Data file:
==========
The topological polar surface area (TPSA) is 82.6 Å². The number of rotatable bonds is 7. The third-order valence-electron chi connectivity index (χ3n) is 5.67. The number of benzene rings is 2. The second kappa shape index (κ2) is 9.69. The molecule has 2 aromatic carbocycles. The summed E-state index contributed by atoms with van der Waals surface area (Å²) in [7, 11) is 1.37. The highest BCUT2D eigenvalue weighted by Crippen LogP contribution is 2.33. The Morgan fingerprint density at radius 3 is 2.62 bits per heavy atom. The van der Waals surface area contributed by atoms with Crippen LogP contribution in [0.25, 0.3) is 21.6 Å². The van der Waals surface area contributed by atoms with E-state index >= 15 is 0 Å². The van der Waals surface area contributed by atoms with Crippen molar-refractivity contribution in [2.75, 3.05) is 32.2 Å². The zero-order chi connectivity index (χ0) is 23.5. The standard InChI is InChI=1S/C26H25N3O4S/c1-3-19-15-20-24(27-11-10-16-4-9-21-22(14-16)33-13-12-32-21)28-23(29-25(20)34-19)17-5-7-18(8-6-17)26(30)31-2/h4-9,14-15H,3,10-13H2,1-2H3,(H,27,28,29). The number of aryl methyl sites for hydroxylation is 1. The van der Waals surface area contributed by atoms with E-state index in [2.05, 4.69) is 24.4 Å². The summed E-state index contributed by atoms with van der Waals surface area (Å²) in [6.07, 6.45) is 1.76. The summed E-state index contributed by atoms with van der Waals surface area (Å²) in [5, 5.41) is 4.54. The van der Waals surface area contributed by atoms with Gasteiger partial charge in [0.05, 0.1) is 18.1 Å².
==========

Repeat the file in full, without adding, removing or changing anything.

The topological polar surface area (TPSA) is 82.6 Å². The number of rotatable bonds is 7. The third-order valence-electron chi connectivity index (χ3n) is 5.67. The number of benzene rings is 2. The second kappa shape index (κ2) is 9.69. The molecule has 2 aromatic carbocycles. The summed E-state index contributed by atoms with van der Waals surface area (Å²) in [7, 11) is 1.37. The highest BCUT2D eigenvalue weighted by Crippen LogP contribution is 2.33. The Morgan fingerprint density at radius 3 is 2.62 bits per heavy atom. The van der Waals surface area contributed by atoms with Crippen LogP contribution in [0.25, 0.3) is 21.6 Å². The van der Waals surface area contributed by atoms with E-state index >= 15 is 0 Å². The van der Waals surface area contributed by atoms with Crippen molar-refractivity contribution in [2.75, 3.05) is 32.2 Å². The zero-order chi connectivity index (χ0) is 23.5. The standard InChI is InChI=1S/C26H25N3O4S/c1-3-19-15-20-24(27-11-10-16-4-9-21-22(14-16)33-13-12-32-21)28-23(29-25(20)34-19)17-5-7-18(8-6-17)26(30)31-2/h4-9,14-15H,3,10-13H2,1-2H3,(H,27,28,29). The number of aryl methyl sites for hydroxylation is 1. The van der Waals surface area contributed by atoms with E-state index in [2.05, 4.69) is 24.4 Å². The summed E-state index contributed by atoms with van der Waals surface area (Å²) in [6.07, 6.45) is 1.76. The summed E-state index contributed by atoms with van der Waals surface area (Å²) in [5, 5.41) is 4.54. The van der Waals surface area contributed by atoms with Gasteiger partial charge in [0.05, 0.1) is 18.1 Å².